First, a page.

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  Founder: Len Mullenger

MGB Records (Migros-Genossenschafts-Bund)

Ulrich GASSER (b.1950)
Vision Stephani - oder wie der heilige Stephanus zu Tode kam (1999-2000)
Bernhard Bichler (bar)
Claud Biegert (organ)
rec. 30 Sept 2000, Kirche St Stephan Konstanz. DDD


Gasser lives in Kreuzlingen, Swtzerland. He studied at Wintherthur Conservatory, the flute being his principal instrument. His composition tutor was Klaus Huber at Freiburg in Breisgau. He has been much associated with the Zürich branch of the ISCM and with the Artists' House, Boswil. His prize-winning works have been performed at Donaueschingen, Saarbrücken, Venice and Cassel.

The genesis of the present major work lies in the regal impression made on Gasser by the newly renovated organ of the Church of St Stephen. Gasser determined to write something for the instrument and only later decided to theme this around St Stephen. The work is starkly specified. The baritone, Gasser is at pains to point out, is not St Stephen but a commentator. The message has the listener examining his identification with the martyred Stephen as well as his (and our) guilty association with the crowd who helped stone him to death.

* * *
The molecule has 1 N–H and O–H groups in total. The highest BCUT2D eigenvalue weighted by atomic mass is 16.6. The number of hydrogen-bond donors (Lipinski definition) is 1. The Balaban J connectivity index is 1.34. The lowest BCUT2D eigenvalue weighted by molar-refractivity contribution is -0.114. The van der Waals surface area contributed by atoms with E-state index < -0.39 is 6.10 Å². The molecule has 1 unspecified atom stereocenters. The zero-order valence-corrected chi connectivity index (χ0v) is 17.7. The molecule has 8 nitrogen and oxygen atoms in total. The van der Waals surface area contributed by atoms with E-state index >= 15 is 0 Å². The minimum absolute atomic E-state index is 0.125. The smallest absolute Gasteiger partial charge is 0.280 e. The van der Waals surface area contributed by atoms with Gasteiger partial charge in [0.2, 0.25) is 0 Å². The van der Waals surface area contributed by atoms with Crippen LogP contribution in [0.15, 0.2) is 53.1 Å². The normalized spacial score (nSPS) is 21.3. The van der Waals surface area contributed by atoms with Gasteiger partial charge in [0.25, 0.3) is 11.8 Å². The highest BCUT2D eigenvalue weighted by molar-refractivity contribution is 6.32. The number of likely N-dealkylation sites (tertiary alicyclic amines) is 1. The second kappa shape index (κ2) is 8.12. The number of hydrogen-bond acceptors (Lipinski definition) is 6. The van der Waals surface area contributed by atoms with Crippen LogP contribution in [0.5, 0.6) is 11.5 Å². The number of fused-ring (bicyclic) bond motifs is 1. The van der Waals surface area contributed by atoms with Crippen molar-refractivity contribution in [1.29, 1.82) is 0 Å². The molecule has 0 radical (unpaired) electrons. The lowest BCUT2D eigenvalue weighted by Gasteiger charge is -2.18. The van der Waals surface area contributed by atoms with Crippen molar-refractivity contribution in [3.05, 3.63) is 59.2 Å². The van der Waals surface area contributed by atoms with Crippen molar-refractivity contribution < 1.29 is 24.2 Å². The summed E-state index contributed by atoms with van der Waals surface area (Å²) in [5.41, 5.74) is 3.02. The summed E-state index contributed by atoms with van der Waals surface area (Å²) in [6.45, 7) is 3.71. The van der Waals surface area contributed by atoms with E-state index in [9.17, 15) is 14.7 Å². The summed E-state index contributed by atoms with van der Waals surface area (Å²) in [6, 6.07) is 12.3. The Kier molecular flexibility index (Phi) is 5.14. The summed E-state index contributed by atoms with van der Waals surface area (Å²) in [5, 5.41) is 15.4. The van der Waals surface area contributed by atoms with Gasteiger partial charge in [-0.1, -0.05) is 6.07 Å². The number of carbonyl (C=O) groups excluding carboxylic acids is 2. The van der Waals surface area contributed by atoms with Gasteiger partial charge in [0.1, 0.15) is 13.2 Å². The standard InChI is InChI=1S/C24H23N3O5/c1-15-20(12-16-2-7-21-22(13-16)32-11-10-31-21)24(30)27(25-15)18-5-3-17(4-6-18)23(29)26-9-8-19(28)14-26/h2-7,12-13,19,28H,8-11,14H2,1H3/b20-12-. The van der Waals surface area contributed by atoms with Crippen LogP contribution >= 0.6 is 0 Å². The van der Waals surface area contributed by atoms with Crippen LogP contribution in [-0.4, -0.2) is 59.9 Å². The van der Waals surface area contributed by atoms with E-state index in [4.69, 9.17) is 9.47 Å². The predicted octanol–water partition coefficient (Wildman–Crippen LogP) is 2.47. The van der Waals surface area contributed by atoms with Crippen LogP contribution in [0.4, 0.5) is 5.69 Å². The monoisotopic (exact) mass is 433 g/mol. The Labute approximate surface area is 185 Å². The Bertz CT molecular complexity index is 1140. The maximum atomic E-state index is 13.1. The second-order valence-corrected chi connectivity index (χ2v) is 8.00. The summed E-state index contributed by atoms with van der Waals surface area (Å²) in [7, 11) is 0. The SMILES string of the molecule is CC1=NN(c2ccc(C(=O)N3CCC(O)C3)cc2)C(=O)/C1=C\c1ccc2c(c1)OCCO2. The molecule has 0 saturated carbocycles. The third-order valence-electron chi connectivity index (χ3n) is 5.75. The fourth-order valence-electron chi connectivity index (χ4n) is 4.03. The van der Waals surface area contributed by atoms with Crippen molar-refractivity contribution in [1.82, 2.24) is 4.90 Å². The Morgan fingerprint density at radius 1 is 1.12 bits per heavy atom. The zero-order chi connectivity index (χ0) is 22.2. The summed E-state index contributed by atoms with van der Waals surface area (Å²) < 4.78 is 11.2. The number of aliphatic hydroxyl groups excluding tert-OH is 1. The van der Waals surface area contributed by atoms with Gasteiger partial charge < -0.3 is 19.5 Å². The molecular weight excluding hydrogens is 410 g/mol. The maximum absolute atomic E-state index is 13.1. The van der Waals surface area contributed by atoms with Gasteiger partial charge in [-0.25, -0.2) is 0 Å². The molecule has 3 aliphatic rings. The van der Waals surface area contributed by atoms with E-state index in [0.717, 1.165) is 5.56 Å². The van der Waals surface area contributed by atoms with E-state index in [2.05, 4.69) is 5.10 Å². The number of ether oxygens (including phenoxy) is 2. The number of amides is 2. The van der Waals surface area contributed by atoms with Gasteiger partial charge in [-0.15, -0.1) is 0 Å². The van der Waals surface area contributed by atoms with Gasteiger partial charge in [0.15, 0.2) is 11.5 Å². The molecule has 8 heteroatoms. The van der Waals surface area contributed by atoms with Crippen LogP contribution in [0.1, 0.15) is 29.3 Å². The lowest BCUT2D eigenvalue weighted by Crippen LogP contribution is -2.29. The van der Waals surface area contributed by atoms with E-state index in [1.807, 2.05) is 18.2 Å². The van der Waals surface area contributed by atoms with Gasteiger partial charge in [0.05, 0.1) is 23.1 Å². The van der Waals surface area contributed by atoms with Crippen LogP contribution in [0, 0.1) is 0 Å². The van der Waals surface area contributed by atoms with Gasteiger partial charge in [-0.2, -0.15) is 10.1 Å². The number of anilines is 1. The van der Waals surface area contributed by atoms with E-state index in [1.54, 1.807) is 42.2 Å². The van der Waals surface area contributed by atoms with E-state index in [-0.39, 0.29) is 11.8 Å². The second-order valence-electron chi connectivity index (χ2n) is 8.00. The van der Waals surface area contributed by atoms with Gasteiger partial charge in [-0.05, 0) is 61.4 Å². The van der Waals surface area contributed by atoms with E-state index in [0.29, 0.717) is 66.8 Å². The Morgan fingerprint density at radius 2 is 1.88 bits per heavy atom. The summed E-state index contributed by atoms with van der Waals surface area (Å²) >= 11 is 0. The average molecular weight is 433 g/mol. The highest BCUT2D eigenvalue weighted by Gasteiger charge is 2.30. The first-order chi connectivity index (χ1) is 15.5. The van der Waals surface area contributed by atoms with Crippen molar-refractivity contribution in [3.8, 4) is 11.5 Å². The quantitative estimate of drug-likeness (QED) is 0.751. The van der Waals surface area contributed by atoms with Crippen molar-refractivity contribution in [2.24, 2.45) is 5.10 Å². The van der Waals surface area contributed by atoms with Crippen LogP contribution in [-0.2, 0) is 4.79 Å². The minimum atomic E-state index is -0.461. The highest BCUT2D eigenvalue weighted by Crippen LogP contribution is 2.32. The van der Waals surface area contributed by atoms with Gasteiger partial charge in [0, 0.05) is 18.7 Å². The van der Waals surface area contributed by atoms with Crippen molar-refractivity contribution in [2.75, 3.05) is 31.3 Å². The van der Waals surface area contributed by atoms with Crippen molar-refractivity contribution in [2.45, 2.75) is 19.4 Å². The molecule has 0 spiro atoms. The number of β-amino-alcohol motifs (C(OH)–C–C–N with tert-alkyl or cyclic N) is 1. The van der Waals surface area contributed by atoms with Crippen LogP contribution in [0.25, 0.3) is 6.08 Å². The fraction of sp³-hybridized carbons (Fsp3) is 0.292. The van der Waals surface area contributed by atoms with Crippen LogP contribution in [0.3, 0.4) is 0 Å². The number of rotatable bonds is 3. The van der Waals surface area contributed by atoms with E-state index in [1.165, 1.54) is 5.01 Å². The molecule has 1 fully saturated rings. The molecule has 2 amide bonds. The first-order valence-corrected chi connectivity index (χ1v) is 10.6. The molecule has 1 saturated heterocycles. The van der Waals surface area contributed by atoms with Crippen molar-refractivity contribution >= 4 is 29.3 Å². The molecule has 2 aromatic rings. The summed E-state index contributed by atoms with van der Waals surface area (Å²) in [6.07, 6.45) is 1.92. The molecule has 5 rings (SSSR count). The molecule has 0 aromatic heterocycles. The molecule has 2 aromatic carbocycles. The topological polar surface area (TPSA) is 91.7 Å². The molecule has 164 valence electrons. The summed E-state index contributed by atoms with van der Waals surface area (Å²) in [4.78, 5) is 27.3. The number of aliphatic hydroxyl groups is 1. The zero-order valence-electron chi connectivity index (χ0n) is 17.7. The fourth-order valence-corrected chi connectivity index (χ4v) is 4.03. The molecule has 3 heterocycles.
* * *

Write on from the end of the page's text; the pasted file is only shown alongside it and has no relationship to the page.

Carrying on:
This is not a work of garish colour but one of a sombre Protestant intensity. Its heartland ranges from whispered awe (1.30 tr. 3) to a slowly imploring spiritual agony. The style is comparable with Franz Schmidt but just a step further towards dissonance. The organ part majors on the long-held note. There are memorable features such as tortured cry of the organ in Herr, du hast mich hörend gemacht. In the last of the eleven episodes (each tracked separately) the crowd who stoned Stephen are blinded by hate to his unaccusing face shining like an angel's.

The words, which are printed in full in German only, are drawn from Acts, Matthew and Psalm 77. There are notes in German, French and English as well as a useful synopsis. Gasser and Eva Tobler provide the notes.

Both organist and baritone are admirable advocates for this 20th (just) century Passion which is in some ways a modern counterpart to Haydn's Seven Last Words or to the more introspective parts of Schmidt's Book of the Seven Seals.

Rob Barnett


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